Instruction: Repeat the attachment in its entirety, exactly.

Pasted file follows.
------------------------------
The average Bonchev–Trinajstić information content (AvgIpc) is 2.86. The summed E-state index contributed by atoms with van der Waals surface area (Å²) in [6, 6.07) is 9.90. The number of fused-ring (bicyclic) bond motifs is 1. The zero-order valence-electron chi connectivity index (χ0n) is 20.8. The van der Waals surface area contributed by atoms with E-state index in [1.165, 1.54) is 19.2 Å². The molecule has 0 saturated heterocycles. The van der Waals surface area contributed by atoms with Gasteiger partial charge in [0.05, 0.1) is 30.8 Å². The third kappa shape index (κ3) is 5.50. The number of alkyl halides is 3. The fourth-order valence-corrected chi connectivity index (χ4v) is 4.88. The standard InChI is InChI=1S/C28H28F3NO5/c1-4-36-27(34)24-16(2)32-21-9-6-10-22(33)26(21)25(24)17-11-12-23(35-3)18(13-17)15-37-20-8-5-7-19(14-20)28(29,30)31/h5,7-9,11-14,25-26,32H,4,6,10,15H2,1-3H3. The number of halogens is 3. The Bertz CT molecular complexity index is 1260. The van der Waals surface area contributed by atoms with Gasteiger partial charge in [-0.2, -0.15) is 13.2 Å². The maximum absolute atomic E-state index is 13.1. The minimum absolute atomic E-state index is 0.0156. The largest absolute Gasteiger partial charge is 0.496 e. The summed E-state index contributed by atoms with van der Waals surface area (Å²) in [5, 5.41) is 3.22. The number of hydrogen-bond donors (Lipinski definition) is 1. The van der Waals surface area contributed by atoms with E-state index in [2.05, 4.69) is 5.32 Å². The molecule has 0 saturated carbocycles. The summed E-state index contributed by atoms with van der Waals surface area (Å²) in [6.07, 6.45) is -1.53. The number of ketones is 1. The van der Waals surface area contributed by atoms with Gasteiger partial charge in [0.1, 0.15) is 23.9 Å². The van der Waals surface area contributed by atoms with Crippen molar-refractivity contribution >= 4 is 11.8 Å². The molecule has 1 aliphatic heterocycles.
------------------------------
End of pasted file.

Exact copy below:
The average Bonchev–Trinajstić information content (AvgIpc) is 2.86. The summed E-state index contributed by atoms with van der Waals surface area (Å²) in [6, 6.07) is 9.90. The number of fused-ring (bicyclic) bond motifs is 1. The zero-order valence-electron chi connectivity index (χ0n) is 20.8. The van der Waals surface area contributed by atoms with E-state index in [1.165, 1.54) is 19.2 Å². The molecule has 0 saturated heterocycles. The van der Waals surface area contributed by atoms with Gasteiger partial charge in [0.05, 0.1) is 30.8 Å². The third kappa shape index (κ3) is 5.50. The number of alkyl halides is 3. The fourth-order valence-corrected chi connectivity index (χ4v) is 4.88. The standard InChI is InChI=1S/C28H28F3NO5/c1-4-36-27(34)24-16(2)32-21-9-6-10-22(33)26(21)25(24)17-11-12-23(35-3)18(13-17)15-37-20-8-5-7-19(14-20)28(29,30)31/h5,7-9,11-14,25-26,32H,4,6,10,15H2,1-3H3. The number of halogens is 3. The Bertz CT molecular complexity index is 1260. The van der Waals surface area contributed by atoms with Gasteiger partial charge in [-0.2, -0.15) is 13.2 Å². The maximum absolute atomic E-state index is 13.1. The minimum absolute atomic E-state index is 0.0156. The largest absolute Gasteiger partial charge is 0.496 e. The summed E-state index contributed by atoms with van der Waals surface area (Å²) in [5, 5.41) is 3.22. The number of hydrogen-bond donors (Lipinski definition) is 1. The van der Waals surface area contributed by atoms with E-state index in [2.05, 4.69) is 5.32 Å². The molecule has 0 saturated carbocycles. The summed E-state index contributed by atoms with van der Waals surface area (Å²) in [6.07, 6.45) is -1.53. The number of ketones is 1. The van der Waals surface area contributed by atoms with Gasteiger partial charge in [0.1, 0.15) is 23.9 Å². The van der Waals surface area contributed by atoms with Crippen molar-refractivity contribution >= 4 is 11.8 Å². The molecule has 1 aliphatic heterocycles.